Proper inspection and maintenance of fire doors is key to ensuring the reliability of life safety barriers.
Image courtesy of ASHE
Approximately one year after the implementation of Centers for Medicare & Medicaid Services (CMS) requirements for annual door inspections in health care facilities, an interesting phenomenon has developed.
More and more vendors are offering low- or no-cost inspections of fire and smoke doors to facilities, with the expectation that they will also be the vendor that completes the remediation and/or repairs. This has created large and sometimes inaccurate lists of deficiencies that may or may not be critical for repair.
It is imperative that facility managers understand the requirements of National Fire Protection Association’s NFPA 80, Standard for Fire Doors and Other Opening Protectives, and NFPA 105, Standard for Smoke Door Assemblies and Other Opening Protectives, before they approve repairs.
Alternatively, a third-party consultant or engineer may be used to evaluate the necessity and cost-effectiveness of the proposed repairs.
The Centers for Medicare and Medicaid Services (CMS) adopted the 2012 edition of NFPA 101, Life Safety Code®, effective July 5, 2016. NFPA 101 provides a fundamental basis for the inspection and certification of life safety services and features of health care occupancies by CMS.
NFPA 101 further adopts reference standards, including the 2010 editions of NFPA 80 and NFPA 105.
On July 28, 2017, CMS issued a memorandum that clarified requirements for the annual inspection and testing of certain door assemblies in health care occupancies in accordance with NFPA 80 and NFPA 105.
Full compliance with the inspection and testing requirements of NFPA 80 and NFPA 105 was required as of Jan. 1, 2018 (extended from the original compliance date of July 6, 2017, one year after the effective date of the 2012 Edition of NFPA 101).
Paragraph 188.8.131.52 of the 2012 edition of NFPA 101 requires certain fire and smoke door assemblies to be inspected and tested annually in accordance with NFPA 80 and NFPA 105, where required by the occupancy-specific chapter. However, as the NFPA 101 health care occupancy chapters (i.e., chapters 18, 19, 20 and 21) do not directly reference paragraph 184.108.40.206, the annual inspection and testing requirements in that section do not apply to health care occupancies.
Further inspection of the NFPA 101 code requirements reveals that paragraph 220.127.116.11 requires that openings in fire resistance-rated assemblies (e.g., fire barriers) be protected by approved, listed and labeled fire door assemblies in accordance with NFPA 80, regardless of the occupancy. In addition, paragraph 18.104.22.168 further requires that any required feature be maintained in accordance with the applicable NFPA standards.
The proposed regulations were open to public comment as part of the adoption of the CMS Final Rule to amend the fire safety standards and adopt the 2012 edition of NFPA 101 for Medicare- and Medicaid-participating hospitals, critical access hospitals, long-term care facilities, intermediate care facilities for individuals with intellectual disabilities, ambulatory surgery centers, hospices that provide inpatient services, religious non-medical health care institutions, and programs of all-inclusive care for the elderly facilities.
More than 362 public comments were received concerning the proposed rule, including comments both in favor of and opposing requirements for annual inspection and maintenance of fire door assemblies. Commenters stated that the annual inspection of doors in an egress path is not required in health care, ambulatory care and business occupancies and that as hospitals are already performing visual inspection of fire door assemblies to ensure latching and smooth operations, an additional annual inspection would be unnecessarily burdensome on facility staff.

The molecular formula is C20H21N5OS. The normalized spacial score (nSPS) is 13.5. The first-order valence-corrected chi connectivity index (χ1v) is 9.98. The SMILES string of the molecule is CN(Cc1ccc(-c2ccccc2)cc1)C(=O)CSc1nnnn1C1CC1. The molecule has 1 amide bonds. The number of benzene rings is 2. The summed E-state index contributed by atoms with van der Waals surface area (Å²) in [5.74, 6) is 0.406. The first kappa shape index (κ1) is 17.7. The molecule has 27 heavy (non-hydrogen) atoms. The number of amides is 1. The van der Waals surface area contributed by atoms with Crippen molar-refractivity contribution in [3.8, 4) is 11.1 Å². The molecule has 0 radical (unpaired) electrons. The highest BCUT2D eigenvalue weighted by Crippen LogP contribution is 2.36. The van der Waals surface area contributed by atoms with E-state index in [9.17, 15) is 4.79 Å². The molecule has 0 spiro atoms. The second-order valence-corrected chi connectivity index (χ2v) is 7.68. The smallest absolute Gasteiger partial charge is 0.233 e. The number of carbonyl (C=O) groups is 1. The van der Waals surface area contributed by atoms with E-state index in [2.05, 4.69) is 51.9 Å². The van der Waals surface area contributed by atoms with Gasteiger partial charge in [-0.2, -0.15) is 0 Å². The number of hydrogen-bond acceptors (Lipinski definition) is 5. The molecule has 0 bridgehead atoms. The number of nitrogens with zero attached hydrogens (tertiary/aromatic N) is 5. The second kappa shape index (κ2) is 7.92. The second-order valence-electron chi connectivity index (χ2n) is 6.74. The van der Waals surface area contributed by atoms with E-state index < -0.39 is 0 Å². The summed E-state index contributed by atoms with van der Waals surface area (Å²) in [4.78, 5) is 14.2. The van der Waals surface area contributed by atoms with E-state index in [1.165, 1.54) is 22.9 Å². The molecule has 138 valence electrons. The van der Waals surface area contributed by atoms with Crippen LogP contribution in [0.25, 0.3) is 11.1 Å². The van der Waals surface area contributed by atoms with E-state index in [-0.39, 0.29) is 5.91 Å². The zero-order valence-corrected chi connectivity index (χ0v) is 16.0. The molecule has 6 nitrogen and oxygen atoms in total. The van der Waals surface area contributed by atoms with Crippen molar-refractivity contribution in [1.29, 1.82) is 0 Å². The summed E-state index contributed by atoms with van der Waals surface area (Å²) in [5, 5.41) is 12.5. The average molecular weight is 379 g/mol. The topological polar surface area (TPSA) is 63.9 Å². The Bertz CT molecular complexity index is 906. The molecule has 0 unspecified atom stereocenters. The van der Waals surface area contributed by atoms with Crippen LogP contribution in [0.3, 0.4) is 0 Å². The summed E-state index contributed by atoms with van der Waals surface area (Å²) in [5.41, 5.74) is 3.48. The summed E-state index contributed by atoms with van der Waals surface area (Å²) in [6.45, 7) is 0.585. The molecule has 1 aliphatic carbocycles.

In response to the public comments and based on the above code references, CMS concluded that in health care occupancies, annual inspection and testing in accordance with NFPA 80 is required for all fire door assemblies and that documentation that the facility actually inspected and performed the necessary maintenance on these doors must be provided. Additional clarification was provided that the required annual inspection may be combined with maintenance efforts already in place at the facility.
CMS has further clarified that non-rated doors, including corridor doors to patient care rooms, are not subject to the annual inspection and testing requirements of either NFPA 80 or NFPA 105. However, good engineering practice requires that non-rated doors be routinely inspected as part of the facility maintenance program, as all required life safety features and systems must be maintained in proper working order.
Paragraph 22.214.171.124 of NFPA 80 outlines the following visual inspection criteria for swinging doors with builders or fire door hardware:
- No open holes or breaks exist in surfaces of either the door or frame.
- Glazing, vision light frames and glazing beads are intact and securely fastened in place, if so equipped.
- The door, frame, hinges, hardware and noncombustible threshold are secured, aligned and in working order with no visible signs of damage.
- No parts are missing or broken.
- Door clearances do not exceed three-quarters inch under the bottom of the door (as provided in Section 4.8.4) and one-eighth inch at the top, hinge and latch edges of the door (as provided in Section 126.96.36.199).
- The self-closing device is operational; that is, the active door completely closes when operated from the full open position.
- If a coordinator is installed, the inactive leaf closes before the active leaf.
- Latching hardware operates and secures the door when it is in the closed position.